Manipulating a Hedge Fund Blow-Up: A Year Ago the Implosion of Hedge Fund Amaranth Was Seen as a Good News/bad News Story. the Bad News Was It Loss More Than $6 Billion; the Good News Was That Only the Poor Suckers Who Were Invested in It Lost Money. A Recent Congressional Report and Regulatory Action Suggests There Is More to the Story

By Collins, Daniel P. | Modern Trader, September 2007 | Go to article overview

Manipulating a Hedge Fund Blow-Up: A Year Ago the Implosion of Hedge Fund Amaranth Was Seen as a Good News/bad News Story. the Bad News Was It Loss More Than $6 Billion; the Good News Was That Only the Poor Suckers Who Were Invested in It Lost Money. A Recent Congressional Report and Regulatory Action Suggests There Is More to the Story


Collins, Daniel P., Modern Trader


While the huge implosion of hedge fund Amaranth Advisors was a dramatic event--particularly for shareholders--and an embarrassment to the large institutions counted among its investors, it did not shock the industry as the implosion of Long-Term Capital Management (LTCM) did and it did not, at least initially, create similar calls for regulatory action.

In a strange way there was a positive element to the story because despite massive losses, which were more than $6 billion, there was little spillover into other funds and it did not tar the entire industry as LTCM did.

But now a recent congressional study claims there were more victims and is threatening greater regulation of markets and funds as a result. The nine-month study by the Senate Permanent Subcommittee on Investigations (PSI) claims Amaranth increased the cost of natural gas for end users (ie. voters) and added volatility to the markets (see "Findings," right). "In 2006, excessive speculation by Amaranth Advisors altered natural gas prices, caused wild price swings, and socked consumers with high prices," said Subcommittee Chairman Carl Levin (D-Mich.) in the report. "It's one thing when speculators gamble with their own money; it's another when they turn U.S. energy markets into a lottery where everybody is forced to gamble with them."

The report claims Amaranth manipulated natural gas prices and attributes their ability to do so on a regulatory regime that suffers from loopholes due to numerous exemptions and a lack of resources (see "Recommendations," right).

Regulatory experts did not initially agree with the findings of the congressional report but soon followed up with charges of their own against Amaranth and lead trader Brian Hunter.

In testimony before the subcommittee the Commodity Futures Trading Commission's (CFTC) chief economist's overview stated, "The analysis failed to conclude that Amaranth's trading was responsible for the spread price level observed during 2006." The analysis goes on to say, "All of the data are consistent with the hypothesis that the March/April spread, and similar winter/summer spreads, declined due to changes in perception of market fundamentals."

The analysis corresponds with other studies on the Amaranth collapse--particularly the Edhec report conducted by Hilary Till--that Amaranth was making a large bet on a weather event, particularly another severe hurricane season, and as it became apparent that the 2006 hurricane season would not be a repeat of 2005, the large differentials in winter/summer spreads began to shrink causing large losses. Till's analysis also made clear Amaranth held large concentrated positions in natural gas spreads that would make it extremely difficult to unwind without a severe penalty.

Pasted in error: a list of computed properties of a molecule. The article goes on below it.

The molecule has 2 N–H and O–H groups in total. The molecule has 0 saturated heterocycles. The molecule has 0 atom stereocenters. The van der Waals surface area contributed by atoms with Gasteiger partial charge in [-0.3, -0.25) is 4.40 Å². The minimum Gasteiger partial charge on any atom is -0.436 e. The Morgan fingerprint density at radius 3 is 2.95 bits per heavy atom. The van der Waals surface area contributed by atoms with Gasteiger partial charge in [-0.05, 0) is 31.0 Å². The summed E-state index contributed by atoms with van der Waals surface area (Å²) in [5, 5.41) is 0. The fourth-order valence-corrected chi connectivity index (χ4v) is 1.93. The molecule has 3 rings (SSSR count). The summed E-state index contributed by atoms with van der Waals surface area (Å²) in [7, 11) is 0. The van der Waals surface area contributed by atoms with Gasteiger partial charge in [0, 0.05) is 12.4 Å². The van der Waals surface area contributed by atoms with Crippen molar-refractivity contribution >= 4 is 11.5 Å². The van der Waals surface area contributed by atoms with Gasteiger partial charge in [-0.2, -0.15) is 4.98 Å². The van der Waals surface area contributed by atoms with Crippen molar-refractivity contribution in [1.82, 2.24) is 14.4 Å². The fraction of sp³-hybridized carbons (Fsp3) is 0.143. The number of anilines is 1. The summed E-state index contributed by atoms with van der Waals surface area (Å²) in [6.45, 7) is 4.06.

WHO'S YOUR REGULATOR?

Amaranth lead trader Brian Hunter filed a complaint against the Federal Energy Regulatory Commission (FERC) in July after he became aware they were preparing to bring charges of manipulation against him. His suit stated that the CFTC is the regulator that oversees Amaranth and his trading and only they had the authority to investigate them. The next day the CFTC filed a civil enforcement action in U.S. District Court against Amaranth Advisors, its subsidiaries and Brian Hunter, alleging defendants engaged in a scheme of price manipulation that violated the Commodity Exchange Act. The complaint alleges the defendants attempted to manipulate the price of natural gas futures contracts on the New York Mercantile Exchange (Nymex) on Feb. 24 and April 26, 2006.

The following day FERC announced a "Show cause order" (SCO) after making a preliminary finding that Amaranth and traders Hunter and Matthew Donohoe manipulated natural gas markets. FERC stated, "Amaranth manipulated natural gas markets through trading on Nymex Natural Gas Futures contracts, whose settlement price determines the price for a substantial volume of Commission-jurisdictional natural gas transactions," and proposed to order disgorgement of unjust profits and civil penalties totaling nearly $300 million. …

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Manipulating a Hedge Fund Blow-Up: A Year Ago the Implosion of Hedge Fund Amaranth Was Seen as a Good News/bad News Story. the Bad News Was It Loss More Than $6 Billion; the Good News Was That Only the Poor Suckers Who Were Invested in It Lost Money. A Recent Congressional Report and Regulatory Action Suggests There Is More to the Story
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